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Ampligen On the Clock: Hemispherx’s ‘Complete Response’ Means Ball is Now in FDA’s Court Now

The FDA will announce its final decision on Ampligen some time around 2 February but could make the decision much earlier.

Posted by Cort Johnson

Hemispherx's Ampligen Response to FDA means the clock is ticking for the drug

By end the January, 2013, at the latest,we will know if the FDA will approve Ampligen for ME/CFS...

Moving quickly, Ampligen’s producer, Hemispherx Biopharma,  filed its ‘complete response’ to the FDA’s request for data just 53 days after the agency agreed to relax its requirements for review of the drug.  Hemispherx’s ‘complete response’ means we will know by the end of January and perhaps sooner whether Ampligen becomes the first FDA approved drug for chronic fatigue syndrome (ME/CFS).

New Data

In its response Hemispherx provided new data derived from a 24 week extension period occurring after the 40 week original trial.  Hemispherx stated the data will show that patients who remained on the drug for a further 24 weeks showed further improvements in endurance (23% – 39% increase in treadmill duration) suggesting that the drug’s effectiveness increases over time.

Similarly, Hemipherx reported that patients who responded well to Ampligen showed significantly greater improvement relative to non-responders in areas such as vitality, general health, Karnofsky performance (functionality) and activities of daily living  the longer they were on the drug.   This is important because the original study did not highlight improvements in functionality and well-being. This data suggests Ampligen works ‘globally’ to improve both endurance and functionality.

FDA and Ampligen

It appears that the FDA has at least several possibilities;

  • it can approve the drug
  • it can reject the drug
  • it can give the drug ‘accelerated approval’ status – in this scenario Ampligen is not approved but  Hemispherx is allowed to market the drug and gather more data for a final attempt at approval
  • it can ask Hemispherx for more data – without the income derived from ‘accelerated approval’ this outcome would be difficult for Hemispherx.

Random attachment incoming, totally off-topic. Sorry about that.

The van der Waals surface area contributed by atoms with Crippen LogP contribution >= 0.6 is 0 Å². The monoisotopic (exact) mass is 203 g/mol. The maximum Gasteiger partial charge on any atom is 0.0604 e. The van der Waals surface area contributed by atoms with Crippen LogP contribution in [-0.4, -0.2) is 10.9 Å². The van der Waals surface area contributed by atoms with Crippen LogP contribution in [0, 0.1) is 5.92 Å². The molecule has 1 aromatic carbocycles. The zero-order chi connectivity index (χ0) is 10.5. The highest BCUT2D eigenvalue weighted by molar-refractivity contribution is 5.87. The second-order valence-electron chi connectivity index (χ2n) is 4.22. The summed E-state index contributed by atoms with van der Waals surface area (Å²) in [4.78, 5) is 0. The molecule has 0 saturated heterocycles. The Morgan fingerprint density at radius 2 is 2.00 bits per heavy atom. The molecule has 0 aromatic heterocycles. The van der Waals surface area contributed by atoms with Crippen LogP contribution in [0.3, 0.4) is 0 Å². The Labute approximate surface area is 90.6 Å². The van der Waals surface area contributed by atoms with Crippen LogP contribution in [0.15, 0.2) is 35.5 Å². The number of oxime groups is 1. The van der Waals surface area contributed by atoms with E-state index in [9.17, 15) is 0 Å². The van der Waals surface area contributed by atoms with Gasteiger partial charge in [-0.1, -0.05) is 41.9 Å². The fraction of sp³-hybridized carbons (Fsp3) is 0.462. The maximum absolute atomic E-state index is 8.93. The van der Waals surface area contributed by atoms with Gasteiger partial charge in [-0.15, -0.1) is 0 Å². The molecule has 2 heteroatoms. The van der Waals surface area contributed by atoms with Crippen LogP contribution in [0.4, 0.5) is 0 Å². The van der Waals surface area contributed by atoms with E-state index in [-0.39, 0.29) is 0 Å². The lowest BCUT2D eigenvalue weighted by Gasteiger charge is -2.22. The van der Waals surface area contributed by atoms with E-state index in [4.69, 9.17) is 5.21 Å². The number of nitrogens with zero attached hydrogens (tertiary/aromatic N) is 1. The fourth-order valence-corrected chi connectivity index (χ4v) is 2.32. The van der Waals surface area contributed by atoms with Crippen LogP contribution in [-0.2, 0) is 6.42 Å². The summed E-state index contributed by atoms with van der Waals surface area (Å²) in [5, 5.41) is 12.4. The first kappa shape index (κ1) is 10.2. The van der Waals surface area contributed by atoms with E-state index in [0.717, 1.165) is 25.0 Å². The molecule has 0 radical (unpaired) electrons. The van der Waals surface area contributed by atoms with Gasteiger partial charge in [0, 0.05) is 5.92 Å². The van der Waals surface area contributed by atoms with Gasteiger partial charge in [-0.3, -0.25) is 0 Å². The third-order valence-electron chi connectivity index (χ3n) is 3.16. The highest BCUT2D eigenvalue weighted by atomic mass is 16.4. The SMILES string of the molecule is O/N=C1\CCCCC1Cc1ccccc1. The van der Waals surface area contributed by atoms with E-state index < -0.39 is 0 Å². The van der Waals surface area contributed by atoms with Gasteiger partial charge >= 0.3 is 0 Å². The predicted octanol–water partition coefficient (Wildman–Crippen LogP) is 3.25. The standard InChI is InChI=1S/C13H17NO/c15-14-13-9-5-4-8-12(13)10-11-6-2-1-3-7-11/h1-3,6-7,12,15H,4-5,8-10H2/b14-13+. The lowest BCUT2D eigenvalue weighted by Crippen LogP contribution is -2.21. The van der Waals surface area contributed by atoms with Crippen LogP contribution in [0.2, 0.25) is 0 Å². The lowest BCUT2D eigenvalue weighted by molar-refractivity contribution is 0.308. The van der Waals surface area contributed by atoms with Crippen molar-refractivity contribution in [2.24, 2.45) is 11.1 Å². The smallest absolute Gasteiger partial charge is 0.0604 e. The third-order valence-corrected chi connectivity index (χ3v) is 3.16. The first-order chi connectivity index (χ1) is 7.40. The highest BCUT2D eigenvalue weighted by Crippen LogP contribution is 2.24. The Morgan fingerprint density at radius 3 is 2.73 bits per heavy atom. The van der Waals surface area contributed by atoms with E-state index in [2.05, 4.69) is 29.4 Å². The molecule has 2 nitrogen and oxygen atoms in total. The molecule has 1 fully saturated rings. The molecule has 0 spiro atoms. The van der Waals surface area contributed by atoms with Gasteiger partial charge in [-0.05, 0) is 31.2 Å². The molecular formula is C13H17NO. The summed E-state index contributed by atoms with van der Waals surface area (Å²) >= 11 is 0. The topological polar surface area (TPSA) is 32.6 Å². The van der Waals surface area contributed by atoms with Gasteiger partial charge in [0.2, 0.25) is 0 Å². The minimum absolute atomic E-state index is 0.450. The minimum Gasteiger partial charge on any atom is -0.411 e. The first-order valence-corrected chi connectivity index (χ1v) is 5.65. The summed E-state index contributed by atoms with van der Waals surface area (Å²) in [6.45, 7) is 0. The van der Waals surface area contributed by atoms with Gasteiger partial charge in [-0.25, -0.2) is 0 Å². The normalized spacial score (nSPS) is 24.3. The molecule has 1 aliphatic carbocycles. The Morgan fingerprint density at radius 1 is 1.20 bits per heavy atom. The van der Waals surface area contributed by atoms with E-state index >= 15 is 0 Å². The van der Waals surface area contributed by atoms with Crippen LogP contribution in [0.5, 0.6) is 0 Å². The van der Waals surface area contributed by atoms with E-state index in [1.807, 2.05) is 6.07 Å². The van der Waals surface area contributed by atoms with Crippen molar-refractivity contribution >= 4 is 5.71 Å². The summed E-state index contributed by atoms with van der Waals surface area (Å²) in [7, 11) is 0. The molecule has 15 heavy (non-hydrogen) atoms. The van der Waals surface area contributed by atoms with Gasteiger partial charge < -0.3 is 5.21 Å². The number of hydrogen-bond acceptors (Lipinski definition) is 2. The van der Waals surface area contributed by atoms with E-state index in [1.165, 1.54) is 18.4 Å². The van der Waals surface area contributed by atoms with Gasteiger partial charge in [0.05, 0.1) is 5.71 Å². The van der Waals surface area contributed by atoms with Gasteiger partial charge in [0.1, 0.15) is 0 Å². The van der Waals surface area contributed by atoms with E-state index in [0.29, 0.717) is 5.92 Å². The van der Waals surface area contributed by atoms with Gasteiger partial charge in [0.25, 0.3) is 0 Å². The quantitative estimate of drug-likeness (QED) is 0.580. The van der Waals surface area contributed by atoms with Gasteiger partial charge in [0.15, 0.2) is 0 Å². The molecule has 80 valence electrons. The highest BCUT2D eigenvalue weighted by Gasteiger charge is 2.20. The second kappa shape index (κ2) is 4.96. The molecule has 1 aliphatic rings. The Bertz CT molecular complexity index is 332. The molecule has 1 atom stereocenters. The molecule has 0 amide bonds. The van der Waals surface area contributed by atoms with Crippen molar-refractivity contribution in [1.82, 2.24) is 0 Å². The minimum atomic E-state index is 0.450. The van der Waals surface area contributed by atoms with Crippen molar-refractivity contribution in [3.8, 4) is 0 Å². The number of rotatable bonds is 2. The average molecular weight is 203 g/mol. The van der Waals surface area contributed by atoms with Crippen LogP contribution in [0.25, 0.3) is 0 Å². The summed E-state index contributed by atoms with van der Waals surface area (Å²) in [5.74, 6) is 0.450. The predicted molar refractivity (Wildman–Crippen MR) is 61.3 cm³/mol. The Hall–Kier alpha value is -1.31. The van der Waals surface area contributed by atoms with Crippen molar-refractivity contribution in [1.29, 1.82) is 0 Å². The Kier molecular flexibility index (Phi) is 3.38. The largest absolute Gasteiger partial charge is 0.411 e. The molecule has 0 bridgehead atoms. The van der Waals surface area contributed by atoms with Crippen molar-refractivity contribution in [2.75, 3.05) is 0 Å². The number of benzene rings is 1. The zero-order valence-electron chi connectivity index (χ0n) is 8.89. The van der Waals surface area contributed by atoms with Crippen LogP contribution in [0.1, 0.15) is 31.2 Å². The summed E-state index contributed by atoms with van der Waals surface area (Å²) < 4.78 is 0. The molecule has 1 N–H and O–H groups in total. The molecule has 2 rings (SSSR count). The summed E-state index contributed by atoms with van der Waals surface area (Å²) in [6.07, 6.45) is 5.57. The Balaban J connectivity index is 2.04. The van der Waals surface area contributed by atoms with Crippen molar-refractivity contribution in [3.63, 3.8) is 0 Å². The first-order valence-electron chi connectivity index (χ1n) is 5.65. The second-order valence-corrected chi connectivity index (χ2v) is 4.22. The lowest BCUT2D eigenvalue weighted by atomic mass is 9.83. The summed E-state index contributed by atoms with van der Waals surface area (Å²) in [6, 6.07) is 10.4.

Hemispherx’s Press Release suggests the company is gunning for accelerated approval status. While the FDA did recently substantially relax its requirements to consider Ampligen for approval its possible, perhaps even probable, they still want that large, multi-dose, placebo-controlled, double-blinded treatment trial originally required in their 2009 report. Hemispherx didn’t come anywhere near providing that kind of data but getting accelerated approval would give them the means to do so.
 The FDA has increasingly come under fire  to approve more drugs and, in particular, to approve more drugs for chronic illnesses and  the new law provided drug companies an opening to do just that.

New Law Presents Opportunity for Hemispherx and Ampligen

In their press release Hemispherx highlighted the fact that the 2012 Food and Drug Safety and Innovation Act (FDSIA)  law encourages the FDA to take ‘innovative and flexible approaches’ to assessing treatment for ‘serious’ disorders with ‘unmet’ needs.

In section 901 from the FDASIA Act below note the emphases on ‘expedited…review’ and the need to target subpopulations.

“the FDA should be encouraged to implement more broadly effective processes for the expedited development and review of innovative new medicines intended to address unmet medical needs for serious or life-threatening diseases or conditions… This may result in fewer, smaller, or shorter clinical trials for the intended patient population or targeted subpopulation

Patients benefit from expedited access to safe and effective innovative therapies to treat unmet medical needs for serious or life-threatening diseases or conditions.

Indeed, recent history suggests a drug need be effective in only a small group of patients if if few treatment options are present.  With FDA analyses suggesting that 11 lupus patients needed to be  treated on Benylstra to find one the drug helped, and with the drug showing marginal effectiveness overall, but with the last FDA approved drug for lupus dating back 50 years, Benylstra was easily approved. (Benlystra significant helped those few patients which responded.)

Hemispherx’s production facility at New Brunswick will be undergoing ‘pre-approval inspection’ as part of the FDA review process. If the drug is approved or granted accelerated approval status Hemispherx should, hopefully, be able to hit the ground running.  Could the drug be widely available to ME/CFS patients sometime next year? Time will tell.

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